In 2016, Livingston and Blyth started running a street market on an empty parking lot off East Hastings. As fentanyl took hold, ‘people started running to us when there were emergencies,’ Blyth remembers. The drug is so strong that death happens fast. ‘We were dealing with overdoses all day long.’ In September that year, Livingston and Blyth set up an unsanctioned safe injection site in a tent in the parking lot. This was the first version of the OPS, which has had various indoor and outdoor sites since then. Other unsanctioned sites started to spring up across the city. This time the authorities didn’t shut them down.
The drug-related death rate spiked after Covid struck. On 20 June 2020 the local health authority announced that 170 people had died the previous month, a record number. Three days later, a group called the Drug User Liberation Front (DULF) blocked a busy city intersection, aiming to publicise its demand for safe supply of medical-grade, unadulterated drugs. Activists gave away more than a hundred packaged doses of cocaine, tested for contaminants like fentanyl and labelled (‘no cut/no buff’). In 2022 DULF opened what it calls a ‘compassion club’: they buy cocaine, heroin and methamphetamine on the dark web, test it and sell it at not-for-profit prices to people who can prove they are habitual users.
Under British Columbia’s decriminalisation pilot, launched in January this year and due to run until 2026, anyone found with under 2.5 grams of opioids, cocaine, methamphetamines or MDMA won’t be prosecuted. But selling drugs is still a crime. DULF maintains an uneasy truce with the authorities. One of its founders, Eris Nyx, told me that initial data gathered from 43 registered users is promising. No one on the programme has had a fatal overdose, there was a 35 per cent reduction in overdoses overall and none was observed at DULF’s overdose prevention site. More than half the users said their daily intake had reduced. Hospital admissions halved, as did ‘negative interactions’ with the police. ‘I’m not a big fan of seeing people’s lives get all fucked up because they’re addicted to opiates,’ Nyx said as she carefully filed unsold packages alphabetically and put them back in the safe. ‘But the alternative to this is that they end up dead.’
But drug deaths continue, only about 5 per cent of users in British Columbia have access to safer supply through government programmes, and large-scale investments in housing, welfare and drug treatment have not materialised. Right-wing politicians argue that the stubbornly high number of deaths shows that harm reduction has failed. Last October, Aaron Gunn, who is campaigning to become an MP, released a film called Vancouver Is Dying on YouTube. It alleges that violent crime is rising as a result of increased drug use facilitated by policies that encourage harm-reduction schemes. The film’s premiere was sponsored by a lobbying group called the Pacific Prosperity Network, which has received at least $380,000 from Chip Wilson, the Vancouver-based founder of the sportswear giant Lululemon, intended to help it be an ‘effective full-time voice for the right’. Wilson also wrote to business contacts asking for donations to the PPN of up to $200,000.
‘The political right has been trying to figure out which issue will get them momentum for a while now and they have settled on this,’ Garth Mullins, a long-standing member of Vandu, says. ‘Drug users are the scapegoats, blamed for an unequal system that’s failing everyone.’ Some Vandu members have already seen their safer supply prescriptions cut, and the Thomus Donaghy Overdose Prevention Site in Yaletown, one of only two Vancouver sites not in Downtown Eastside, has been told its licence will not be renewed next March, following threats of a class action suit by a resident of the next-door condo, backed by the company that owns a building nearby, a subsidiary of Wall Financial Corporation. It claimed that residents’ ‘quiet enjoyment of their homes’ was ‘unreasonably’ disturbed by the site.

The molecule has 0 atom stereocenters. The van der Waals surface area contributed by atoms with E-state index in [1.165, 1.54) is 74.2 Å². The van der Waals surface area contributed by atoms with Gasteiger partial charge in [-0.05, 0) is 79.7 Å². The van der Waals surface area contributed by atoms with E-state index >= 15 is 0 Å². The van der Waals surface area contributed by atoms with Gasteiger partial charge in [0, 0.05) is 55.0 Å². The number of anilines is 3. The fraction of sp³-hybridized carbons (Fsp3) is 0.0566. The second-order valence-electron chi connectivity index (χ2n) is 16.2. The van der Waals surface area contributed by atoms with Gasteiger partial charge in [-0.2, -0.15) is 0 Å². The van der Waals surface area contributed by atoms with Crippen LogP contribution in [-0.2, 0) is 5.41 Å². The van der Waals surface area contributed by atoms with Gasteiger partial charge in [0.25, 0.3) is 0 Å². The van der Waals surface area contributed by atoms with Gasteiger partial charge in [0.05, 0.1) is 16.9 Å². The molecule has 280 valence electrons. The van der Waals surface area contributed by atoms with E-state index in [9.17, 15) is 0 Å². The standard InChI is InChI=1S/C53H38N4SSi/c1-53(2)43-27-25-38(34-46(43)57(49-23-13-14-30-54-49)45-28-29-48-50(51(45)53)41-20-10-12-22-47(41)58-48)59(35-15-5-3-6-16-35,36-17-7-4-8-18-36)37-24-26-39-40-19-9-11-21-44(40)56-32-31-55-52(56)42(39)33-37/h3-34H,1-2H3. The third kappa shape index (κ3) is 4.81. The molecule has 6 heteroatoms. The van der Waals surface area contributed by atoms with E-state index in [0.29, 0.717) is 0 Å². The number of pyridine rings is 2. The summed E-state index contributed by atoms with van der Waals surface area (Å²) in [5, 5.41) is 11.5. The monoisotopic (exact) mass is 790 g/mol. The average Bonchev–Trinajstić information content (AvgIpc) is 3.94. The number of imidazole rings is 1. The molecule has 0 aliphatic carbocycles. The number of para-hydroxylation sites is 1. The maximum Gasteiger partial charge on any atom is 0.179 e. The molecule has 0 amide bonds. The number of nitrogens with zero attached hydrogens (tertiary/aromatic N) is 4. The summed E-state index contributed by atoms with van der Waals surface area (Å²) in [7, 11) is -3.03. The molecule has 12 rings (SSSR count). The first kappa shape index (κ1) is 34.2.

If the ‘mandated treatment’ advocated by conservative politicians were to work – plans for which are most developed in the neighbouring province of Alberta – they would need a lot more money and resources. The OPS manager Trey Helton finds the idea laughable: bed spaces are so limited, he says, he has to coach people on what they need to do to get access. On the back wall of the OPS the detox centre’s phone number is spray-painted in huge figures for anyone who is ‘feeling done’. But it’s likely that there will be a two-week wait for a bed, Helton says, and when you’re desperate, that won’t cut it. He says that people find different ways of overcoming addiction. He came off drugs with the help of a twelve-step programme; his girlfriend sees a therapist. But without safe injection sites, he wouldn’t be alive. What helps people recover, he says, is solidarity. ‘When I was in addiction, there were some people who never really judged me. They just let me walk the path until I found a way out.’ Peer workers, who stay sober for shifts but still use drugs, can earn money at the OPS. As a result, one person is reducing the amount of sex work she does in Oppenheimer Park. Another – once BC’s most prolific cat burglar – ‘doesn’t have to do that kind of stuff any more’.
When people are more stable, Helton encourages them to ‘move towards safer using or safe supply options’. Some doctors have raised concerns about these programmes, but Helton wishes they were available to more people. ‘When I was using, I would be in a hospital begging a doctor for a prescription so I wouldn’t have to go out there and break into cars all night with an infected leg,’ he says. ‘And they’d be like: “I can’t do that.”’ Traci Letts’s son, Mike, used to be on a safe supply programme. He picked up his prescribed hydromorphone from the MySafe machine in the OPS, accessed with his handprint. But his prescription was stopped after he didn’t show up for three days. Now he’s back in jail again on remand. But at least he’s still alive.